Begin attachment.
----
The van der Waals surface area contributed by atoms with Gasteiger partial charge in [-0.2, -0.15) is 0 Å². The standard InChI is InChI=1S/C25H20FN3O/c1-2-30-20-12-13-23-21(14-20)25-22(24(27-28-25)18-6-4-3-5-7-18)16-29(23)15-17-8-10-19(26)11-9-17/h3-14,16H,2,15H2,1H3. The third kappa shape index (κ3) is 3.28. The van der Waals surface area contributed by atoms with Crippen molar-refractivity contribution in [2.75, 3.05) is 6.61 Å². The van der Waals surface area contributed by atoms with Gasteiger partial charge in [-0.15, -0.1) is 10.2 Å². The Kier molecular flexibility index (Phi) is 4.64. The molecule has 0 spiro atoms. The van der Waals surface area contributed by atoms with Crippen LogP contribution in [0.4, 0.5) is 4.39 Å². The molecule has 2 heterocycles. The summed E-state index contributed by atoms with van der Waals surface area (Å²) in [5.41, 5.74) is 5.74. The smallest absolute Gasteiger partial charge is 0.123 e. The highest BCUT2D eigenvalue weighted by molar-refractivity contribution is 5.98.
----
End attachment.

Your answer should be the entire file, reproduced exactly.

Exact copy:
The van der Waals surface area contributed by atoms with Gasteiger partial charge in [-0.2, -0.15) is 0 Å². The standard InChI is InChI=1S/C25H20FN3O/c1-2-30-20-12-13-23-21(14-20)25-22(24(27-28-25)18-6-4-3-5-7-18)16-29(23)15-17-8-10-19(26)11-9-17/h3-14,16H,2,15H2,1H3. The third kappa shape index (κ3) is 3.28. The van der Waals surface area contributed by atoms with Crippen molar-refractivity contribution in [2.75, 3.05) is 6.61 Å². The van der Waals surface area contributed by atoms with Gasteiger partial charge in [-0.15, -0.1) is 10.2 Å². The Kier molecular flexibility index (Phi) is 4.64. The molecule has 0 spiro atoms. The van der Waals surface area contributed by atoms with Crippen LogP contribution in [0.4, 0.5) is 4.39 Å². The molecule has 2 heterocycles. The summed E-state index contributed by atoms with van der Waals surface area (Å²) in [5.41, 5.74) is 5.74. The smallest absolute Gasteiger partial charge is 0.123 e. The highest BCUT2D eigenvalue weighted by molar-refractivity contribution is 5.98.